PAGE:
Extremophilic Acinetobacter Strains from High-Altitude Lakes in Argentinean Puna: Remarkable UV-B Resistance and Efficient DNA Damage Repair

  • Virginia Helena Albarracín
  • Gopal P. Pathak
  • Thierry Douki
  • Jean Cadet
  • Claudio Darío Borsarelli
  • Wolfgang Gärtner
  • María Eugenia Farias


High-Altitude Andean Lakes (HAAL) of the South American Andes are almost unexplored ecosystems of shallow lakes. The HAAL are recognized by a remarkably high UV exposure, strong changes in temperature and salinity, and a high content of toxic elements, especially arsenic. Being exposed to remarkably extreme conditions, they have been classified as model systems for the study of life on other planets. Particularly, Acinetobacter strains isolated from the HAAL were studied for their survival competence under strong UV-B irradiation. Clinical isolates, Acinetobacter baumannii and Acinetobacter johnsonii, served as reference material. Whereas the reference strains rapidly lost viability under UV-B irradiation, most HAAL-derived strains readily survived this exposure and showed less change in cell number after the treatment. Controls for DNA repair activity, comparing dark repair (DR) or photo repair (PR), gave evidence for the involvement of photolyases in the DNA repair. Comparative measurements by HPLC-mass spectrometry detected the number of photoproducts: bipyrimidine dimers under both PR and DR treatments were more efficiently repaired in the HAAL strains (up to 85 % PR and 38 % DR) than in the controls (31 % PR and zero DR ability). Analysis of cosmid-cloned total genomic DNA from the most effective DNA-photorepair strain (Ver3) yielded a gene (HQ443199) encoding a protein with clear photolyase signatures belonging to class I CPD-photolyases. Despite the relatively low sequence similarity of 41 % between the enzymes from Ver3 and from E. coli (PDB 1DNPA), a model-building approach revealed a high structural homology to the CPD-photolyase of E. coli.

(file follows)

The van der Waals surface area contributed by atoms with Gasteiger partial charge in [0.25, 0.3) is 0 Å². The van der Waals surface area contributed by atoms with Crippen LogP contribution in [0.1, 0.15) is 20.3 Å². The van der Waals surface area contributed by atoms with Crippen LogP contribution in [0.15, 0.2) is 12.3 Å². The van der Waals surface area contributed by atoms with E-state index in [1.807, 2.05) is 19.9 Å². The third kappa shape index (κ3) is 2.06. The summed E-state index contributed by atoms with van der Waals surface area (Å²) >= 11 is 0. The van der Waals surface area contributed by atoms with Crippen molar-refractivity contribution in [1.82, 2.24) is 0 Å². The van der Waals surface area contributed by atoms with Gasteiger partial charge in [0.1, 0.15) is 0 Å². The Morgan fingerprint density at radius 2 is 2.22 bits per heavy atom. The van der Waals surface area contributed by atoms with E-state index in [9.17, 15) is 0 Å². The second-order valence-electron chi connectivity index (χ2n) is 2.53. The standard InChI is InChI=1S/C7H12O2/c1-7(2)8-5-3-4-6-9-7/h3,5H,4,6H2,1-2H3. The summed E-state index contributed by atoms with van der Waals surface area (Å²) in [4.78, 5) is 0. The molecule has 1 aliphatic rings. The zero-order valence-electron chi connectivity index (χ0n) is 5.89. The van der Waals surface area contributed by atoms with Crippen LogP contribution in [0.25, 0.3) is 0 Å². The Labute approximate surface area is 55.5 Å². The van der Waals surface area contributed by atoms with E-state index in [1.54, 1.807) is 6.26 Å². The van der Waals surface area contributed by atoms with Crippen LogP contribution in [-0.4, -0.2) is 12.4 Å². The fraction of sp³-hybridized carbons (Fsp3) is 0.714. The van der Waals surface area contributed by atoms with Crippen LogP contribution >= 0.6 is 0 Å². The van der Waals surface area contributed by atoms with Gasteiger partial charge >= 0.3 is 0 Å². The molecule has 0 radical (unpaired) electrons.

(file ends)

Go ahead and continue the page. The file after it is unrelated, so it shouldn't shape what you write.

Acinetobacter Extremophiles High-Altitude Andean Lakes Photolyase UV-resistance 



The authors acknowledge the generous financial support by the PICT-MPI 2006 01090 Project (FONCyT, Argentina) the Proalar Agreement (MINCYT-DAAD) DA/09/05 and MPI Bioinorganic Chemistry, Germany. V.H.A. was supported by DAAD and Marie Curie (FP7-UE) scholarships. M.E.F., C.D.B. and V.H.A. are researchers from the National Research Council (CONICET) in Argentina. The authors gratefully acknowledge helpful discussions with Prof. Dr. Silvia Braslavsky.


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Copyright information

© Springer Science+Business Media B.V. 2012

Authors and Affiliations

  • Virginia Helena Albarracín
    • 1
    • 2
    • 3
  • Gopal P. Pathak
    • 3
  • Thierry Douki
    • 5
  • Jean Cadet
    • 5
  • Claudio Darío Borsarelli
    • 4
  • Wolfgang Gärtner
    • 3
  • María Eugenia Farias
    • 1
  1. 1.Planta Piloto de Procesos Industriales y Microbiológicos (PROIMI), CCT, CONICETS. M. de TucumánArgentina
  2. 2.Facultad de Ciencias Naturales e Instituto Miguel LilloUniversidad Nacional de TucumánTucumánArgentina
  3. 3.Max-Planck-Institute for Bioinorganic ChemistryMülheimGermany
  4. 4.Instituto de Química del Noroeste Argentino (INQUINOA), CONICET, Facultad de Agronomía y AgroindustriasUniversidad Nacional de Santiago del EsteroSantiago del EsteroArgentina
  5. 5.Laboratoire “Lésions des Acides Nucléiques” INaC/SCIB UMR-E3 CEA-UJF/CEA-GrenobleGrenoble Cedex 9France

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